Camelia japonica, is the spring blooming variety of the camelia world and Camellia sasanqua, is the fall bloomer. Both plants have the notoriety of blooming at times when our gardens are in a transitory state. Perhaps this feature has made them the star in so many Washington gardens. Take a look around over the next week or two and you will see the japonica variety doing it’s annual bloom with a multitude of blossoms in pinks and reds and whites, some will be single in nature with a very pronounced set of yellow stamens, while others will be confused for roses with their double blossoms.
Caring for this plant is easy if you can provide the following:
- Moist well drained soil.
- Sufficient moisture in the summer, they don’t like to dry out during the hottest months.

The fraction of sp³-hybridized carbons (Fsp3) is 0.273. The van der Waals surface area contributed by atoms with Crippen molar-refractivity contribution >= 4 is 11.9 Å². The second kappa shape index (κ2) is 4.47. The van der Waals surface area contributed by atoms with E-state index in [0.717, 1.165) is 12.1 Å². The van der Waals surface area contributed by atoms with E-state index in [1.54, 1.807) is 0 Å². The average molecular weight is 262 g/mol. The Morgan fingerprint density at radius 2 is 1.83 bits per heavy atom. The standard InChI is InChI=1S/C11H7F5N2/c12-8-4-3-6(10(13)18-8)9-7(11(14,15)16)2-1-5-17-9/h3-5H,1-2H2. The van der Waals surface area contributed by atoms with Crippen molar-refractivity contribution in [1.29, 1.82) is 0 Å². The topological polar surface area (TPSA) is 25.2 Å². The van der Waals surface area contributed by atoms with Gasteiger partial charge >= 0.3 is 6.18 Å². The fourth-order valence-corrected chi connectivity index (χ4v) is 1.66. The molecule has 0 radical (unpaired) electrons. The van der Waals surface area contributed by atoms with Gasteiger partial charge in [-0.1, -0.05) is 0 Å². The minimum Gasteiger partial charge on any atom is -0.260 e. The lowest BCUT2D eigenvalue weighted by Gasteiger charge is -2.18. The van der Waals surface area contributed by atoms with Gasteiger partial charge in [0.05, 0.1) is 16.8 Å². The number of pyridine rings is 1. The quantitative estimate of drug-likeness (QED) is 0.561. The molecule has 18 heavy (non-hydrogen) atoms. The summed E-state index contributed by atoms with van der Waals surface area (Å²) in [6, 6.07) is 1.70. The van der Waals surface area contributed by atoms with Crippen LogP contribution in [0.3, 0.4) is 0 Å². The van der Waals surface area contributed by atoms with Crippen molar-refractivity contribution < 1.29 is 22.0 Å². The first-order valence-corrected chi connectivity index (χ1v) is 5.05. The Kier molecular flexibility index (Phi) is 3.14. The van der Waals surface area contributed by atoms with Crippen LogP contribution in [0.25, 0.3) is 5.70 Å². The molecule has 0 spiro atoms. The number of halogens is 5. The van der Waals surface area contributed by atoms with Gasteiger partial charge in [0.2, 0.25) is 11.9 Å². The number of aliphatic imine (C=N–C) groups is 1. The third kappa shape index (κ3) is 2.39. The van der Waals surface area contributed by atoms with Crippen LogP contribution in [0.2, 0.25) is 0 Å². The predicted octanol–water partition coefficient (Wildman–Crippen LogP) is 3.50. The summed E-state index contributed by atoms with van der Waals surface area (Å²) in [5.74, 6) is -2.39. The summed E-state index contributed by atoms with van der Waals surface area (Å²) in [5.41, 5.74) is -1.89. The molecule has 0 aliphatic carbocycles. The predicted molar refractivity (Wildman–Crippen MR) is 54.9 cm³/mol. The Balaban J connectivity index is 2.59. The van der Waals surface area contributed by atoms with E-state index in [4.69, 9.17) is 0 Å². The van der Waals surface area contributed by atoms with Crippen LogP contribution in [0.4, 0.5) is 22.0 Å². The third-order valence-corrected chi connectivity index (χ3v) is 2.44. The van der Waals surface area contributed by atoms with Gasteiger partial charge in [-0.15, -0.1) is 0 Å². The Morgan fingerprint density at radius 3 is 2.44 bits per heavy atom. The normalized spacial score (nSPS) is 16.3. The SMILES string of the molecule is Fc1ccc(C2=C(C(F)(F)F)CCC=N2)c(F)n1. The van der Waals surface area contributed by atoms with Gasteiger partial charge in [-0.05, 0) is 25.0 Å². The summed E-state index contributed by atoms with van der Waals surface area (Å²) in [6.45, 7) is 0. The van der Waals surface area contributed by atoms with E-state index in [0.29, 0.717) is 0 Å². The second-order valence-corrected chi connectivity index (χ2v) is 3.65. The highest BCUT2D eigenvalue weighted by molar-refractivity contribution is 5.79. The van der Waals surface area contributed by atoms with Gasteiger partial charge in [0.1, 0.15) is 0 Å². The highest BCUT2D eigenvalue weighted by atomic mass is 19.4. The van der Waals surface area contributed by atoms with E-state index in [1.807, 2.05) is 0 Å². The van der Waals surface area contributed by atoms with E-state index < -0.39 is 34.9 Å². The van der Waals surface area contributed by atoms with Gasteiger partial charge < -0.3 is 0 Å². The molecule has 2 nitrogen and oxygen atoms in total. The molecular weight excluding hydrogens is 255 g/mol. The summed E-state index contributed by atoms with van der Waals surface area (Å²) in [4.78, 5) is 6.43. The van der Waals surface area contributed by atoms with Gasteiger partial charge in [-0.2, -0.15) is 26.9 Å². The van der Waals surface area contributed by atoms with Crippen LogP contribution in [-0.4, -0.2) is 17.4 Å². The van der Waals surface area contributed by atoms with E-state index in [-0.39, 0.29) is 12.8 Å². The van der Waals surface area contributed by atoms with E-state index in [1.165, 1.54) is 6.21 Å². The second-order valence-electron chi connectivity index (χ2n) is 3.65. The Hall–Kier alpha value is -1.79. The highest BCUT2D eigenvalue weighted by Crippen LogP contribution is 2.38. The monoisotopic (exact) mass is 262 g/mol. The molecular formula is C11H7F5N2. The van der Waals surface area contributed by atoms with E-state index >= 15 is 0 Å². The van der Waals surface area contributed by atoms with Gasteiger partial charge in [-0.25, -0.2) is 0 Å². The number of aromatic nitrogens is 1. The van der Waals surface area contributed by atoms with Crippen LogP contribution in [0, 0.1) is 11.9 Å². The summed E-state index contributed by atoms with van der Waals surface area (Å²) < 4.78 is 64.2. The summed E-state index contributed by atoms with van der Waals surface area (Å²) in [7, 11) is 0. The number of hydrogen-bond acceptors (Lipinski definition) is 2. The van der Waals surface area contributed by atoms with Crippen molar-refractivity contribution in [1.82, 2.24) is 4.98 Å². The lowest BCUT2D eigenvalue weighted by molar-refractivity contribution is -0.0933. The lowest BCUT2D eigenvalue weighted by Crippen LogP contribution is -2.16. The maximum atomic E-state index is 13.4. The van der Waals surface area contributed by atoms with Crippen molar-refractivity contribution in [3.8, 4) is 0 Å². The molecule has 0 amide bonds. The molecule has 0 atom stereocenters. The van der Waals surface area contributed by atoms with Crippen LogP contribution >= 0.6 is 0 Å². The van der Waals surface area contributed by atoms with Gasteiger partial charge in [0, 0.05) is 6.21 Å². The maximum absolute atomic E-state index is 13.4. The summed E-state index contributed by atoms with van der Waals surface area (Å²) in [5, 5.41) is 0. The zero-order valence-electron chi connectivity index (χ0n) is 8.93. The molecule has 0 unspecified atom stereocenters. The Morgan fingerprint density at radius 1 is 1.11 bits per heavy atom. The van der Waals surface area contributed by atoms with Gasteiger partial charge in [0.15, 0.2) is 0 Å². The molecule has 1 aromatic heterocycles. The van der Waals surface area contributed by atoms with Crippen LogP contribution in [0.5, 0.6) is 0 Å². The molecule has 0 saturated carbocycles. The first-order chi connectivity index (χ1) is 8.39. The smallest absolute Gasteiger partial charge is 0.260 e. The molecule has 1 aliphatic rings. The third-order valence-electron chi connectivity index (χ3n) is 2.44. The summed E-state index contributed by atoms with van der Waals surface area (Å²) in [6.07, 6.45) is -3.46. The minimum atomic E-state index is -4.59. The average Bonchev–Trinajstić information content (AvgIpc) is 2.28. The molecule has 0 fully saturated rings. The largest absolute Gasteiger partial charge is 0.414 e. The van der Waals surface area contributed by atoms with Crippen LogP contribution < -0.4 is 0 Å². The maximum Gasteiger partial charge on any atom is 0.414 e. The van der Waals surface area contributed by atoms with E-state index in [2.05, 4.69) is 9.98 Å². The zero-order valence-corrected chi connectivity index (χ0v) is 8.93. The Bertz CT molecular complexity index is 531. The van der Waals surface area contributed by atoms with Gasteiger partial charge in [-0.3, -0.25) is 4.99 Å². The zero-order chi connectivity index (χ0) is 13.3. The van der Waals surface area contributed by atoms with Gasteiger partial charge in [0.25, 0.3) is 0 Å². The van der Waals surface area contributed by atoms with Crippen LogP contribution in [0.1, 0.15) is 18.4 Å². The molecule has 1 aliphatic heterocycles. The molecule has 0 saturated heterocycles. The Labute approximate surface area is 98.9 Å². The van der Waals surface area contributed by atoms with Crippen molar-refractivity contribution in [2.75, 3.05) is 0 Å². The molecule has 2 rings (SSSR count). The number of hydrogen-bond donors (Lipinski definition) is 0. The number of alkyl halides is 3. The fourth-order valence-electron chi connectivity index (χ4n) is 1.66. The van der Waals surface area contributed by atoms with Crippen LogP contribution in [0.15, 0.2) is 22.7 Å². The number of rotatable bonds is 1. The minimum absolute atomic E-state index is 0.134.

- Shade from the most intense south or west exposures.
- A slightly acidic soil, pile on the leaf mold or coffee grounds.
- Protection from the strongest winter winds.
When pruning to shape or reduce the size keep this hint in mind. Spring bloomers can be pruned right after they bloom. The fall bloomers can be pruned in late Feb to early April. You can safely prune them outside of this window but keep in mind that you may be reducing he amount of blooms for the next bloom cycle. And as with most trees and shrubs it is never a good idea to prune in mid-summer!
If you are looking for a shrub that has year-round attractive foliage, an explosion of color in spring or fall, and is relatively low maintenance, this endearing shrub might be the perfect choice for your garden.
Derek “The Garden Guy” Thomas has been nationally recognized for his garden design work. He is committed to the urban waterways movement by teaching and lecturing on the importance of protecting and preserving the waterways of DC and beyond. He plants a garden every year. He runs Thomas Landscapes LLC. He can be contacted at www.thomaslandscapes.com / @thomasgardenguy on twitter. You can find and friend us on Facebook at Facebook/Thomas Landscapes.